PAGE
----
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Old 06-20-2007, 09:32 PM
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Default Intimate Partner Violence

This is from the CDC (Centers for Disease Control).
There's lots more info - http://www.cdc.gov/ncipc/factsheets/ipvfacts.htm
Intimate Partner Violence: Overview
Intimate Partner Violence

Statistics about intimate partner violence (IPV) vary because of differences in how different data sources define IPV and collect data. For example, some definitions include stalking and psychological abuse, and others consider only physical and sexual violence. Data on IPV usually come from police, clinical settings, nongovernmental organizations, and survey research.


Most IPV incidents are not reported to the police. About 20% of IPV rapes or sexual assaults, 25% of physical assaults, and 50% of stalkings directed toward women are reported. Even fewer IPV incidents against men are reported. Thus, it is believed that available data greatly underestimate the true magnitude of the problem. While not an exhaustive list, here are some statistics on the occurrence of IPV. In many cases, the severity of the IPV behaviors is unknown.
Nearly 5.3 million incidents of IPV occur each year among U.S. women ages 18 and older, and 3.2 million occur among men. Most assaults are relatively minor and consist of pushing, grabbing, shoving, slapping, and hitting.
In the United States every year, about 1.5 million women and more than 800,000 men are raped or physically assaulted by an intimate partner. This translates into about 47 IPV assaults per 1,000 women and 32 assaults per 1,000 men.
IPV results in nearly 2 million injuries and 1,300 deaths nationwide every year.
Estimates indicate more than 1 million women and 371,000 men are stalked by intimate partners each year.
IPV accounted for 20% of nonfatal violence against women in 2001 and 3% against men.
From 1976 to 2002, about 11% of homicide victims were killed by an intimate partner.
In 2002, 76% of IPV homicide victims were female; 24% were male.
The number of intimate partner homicides decreased 14% overall for men and women in the span of about 20 years, with a 67% decrease for men (from 1,357 to 388) vs. 25% for women (from 1,600 to 1,202.

One study found that 44% of women murdered by their intimate partner had visited an emergency department within 2 years of the homicide. Of these women, 93% had at least one injury visit.
Previous literature suggests that women who have separated from their abusive partners often remain at risk of violence.
Firearms were the major weapon type used in intimate partner homicides from 1981 to 1998.
A national study found that 29% of women and 22% of men had experienced physical, sexual, or psychological IPV during their lifetime.
Between 4% and 8% of pregnant women are abused at least once during the pregnancy.

Consequences

In general, victims of repeated violence over time experience more serious consequences than victims of one-time incidents. The following list describes just some of the consequences of IPV.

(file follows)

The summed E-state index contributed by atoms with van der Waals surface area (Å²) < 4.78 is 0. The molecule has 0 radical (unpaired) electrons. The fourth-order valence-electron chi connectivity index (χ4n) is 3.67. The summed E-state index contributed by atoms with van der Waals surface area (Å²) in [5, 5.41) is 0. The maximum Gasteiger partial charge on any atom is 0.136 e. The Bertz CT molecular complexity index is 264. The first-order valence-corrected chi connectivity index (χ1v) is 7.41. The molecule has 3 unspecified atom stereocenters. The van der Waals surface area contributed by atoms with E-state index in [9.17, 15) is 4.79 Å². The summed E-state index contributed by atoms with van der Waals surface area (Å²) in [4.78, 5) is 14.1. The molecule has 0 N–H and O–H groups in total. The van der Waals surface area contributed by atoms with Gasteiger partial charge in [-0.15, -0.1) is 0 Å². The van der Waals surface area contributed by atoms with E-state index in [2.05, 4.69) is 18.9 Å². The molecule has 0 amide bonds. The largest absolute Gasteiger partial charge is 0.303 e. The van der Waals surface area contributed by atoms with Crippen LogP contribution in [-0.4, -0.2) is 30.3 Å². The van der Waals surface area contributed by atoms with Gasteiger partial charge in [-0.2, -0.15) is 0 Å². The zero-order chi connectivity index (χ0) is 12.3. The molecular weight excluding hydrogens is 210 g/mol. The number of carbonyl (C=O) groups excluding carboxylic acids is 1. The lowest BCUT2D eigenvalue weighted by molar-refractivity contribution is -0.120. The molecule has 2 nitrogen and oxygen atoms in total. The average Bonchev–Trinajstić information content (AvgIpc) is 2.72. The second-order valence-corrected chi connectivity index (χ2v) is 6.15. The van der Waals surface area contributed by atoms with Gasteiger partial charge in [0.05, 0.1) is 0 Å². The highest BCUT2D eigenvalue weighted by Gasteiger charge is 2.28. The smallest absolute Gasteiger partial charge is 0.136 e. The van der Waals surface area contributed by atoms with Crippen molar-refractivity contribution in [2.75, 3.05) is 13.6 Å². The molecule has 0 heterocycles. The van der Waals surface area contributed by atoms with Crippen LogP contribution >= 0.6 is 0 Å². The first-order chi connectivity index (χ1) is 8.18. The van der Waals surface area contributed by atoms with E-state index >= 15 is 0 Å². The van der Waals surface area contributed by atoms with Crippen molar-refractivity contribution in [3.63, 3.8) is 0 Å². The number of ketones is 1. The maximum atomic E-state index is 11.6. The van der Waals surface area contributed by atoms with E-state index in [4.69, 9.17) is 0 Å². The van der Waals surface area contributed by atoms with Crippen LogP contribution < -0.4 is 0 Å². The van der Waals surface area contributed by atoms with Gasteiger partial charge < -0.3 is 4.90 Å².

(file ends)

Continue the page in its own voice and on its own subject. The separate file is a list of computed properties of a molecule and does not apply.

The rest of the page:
Physical

At least 42% of women and 20% of men who were physically assaulted since age 18 sustained injuries during their most recent victimization. Most injuries were minor such as scratches, bruises, and welts.

More severe physical consequences of IPV may occur depending on severity and frequency of abuse. These include:

Bruises
Knife wounds
Pelvic pain
Headaches
Back pain
Broken bones
Gynecological disorders
Pregnancy difficulties like low birth weight babies and perinatal deaths
Sexually transmitted diseases including HIV/AIDS
Central nervous system disorders
Gastrointestinal disorders
Symptoms of post-traumatic stress disorder
Emotional detachment
Sleep disturbances
Flashbacks
Replaying assault in mind
Heart or circulatory conditions
Children may become injured during IPV incidents between their parents. A large overlap exists between IPV and child maltreatment. One study found that children of abused mothers were 57 times more likely to have been harmed because of IPV between their parents, compared with children of non-abused mothers.

Psychological

Physical violence is typically accompanied by emotional or psychological abuse (Tjaden and Thoennes 2000a). IPV—whether sexual, physical, or psychological—can lead to various psychological consequences for victims :
Depression
Antisocial behavior
Suicidal behavior in females
Anxiety
Low self-esteem
Inability to trust men
Fear of intimacy

Social

Victims of IPV sometimes face the following social consequences:
Restricted access to services
Strained relationships with health providers and employers
Isolation from social networks
Health Behaviors

Women with a history of IPV are more likely to display behaviors that present further health risks (e.g., substance abuse, alcoholism, suicide attempts).

IPV is associated with a variety of negative health behaviors. Studies show that the more severe the violence, the stronger its relationship to negative health behaviors by victims.
Engaging in high-risk sexual behavior
Unprotected sex
Decreased condom use
Early sexual initiation
Choosing unhealthy sexual partners
Having multiple sex partners
Trading sex for food, money, or other items
Using or abusing harmful substances
Smoking cigarettes
Drinking alcohol
Driving after drinking alcohol
Taking drugs
Unhealthy diet-related behaviors
Fasting
Vomiting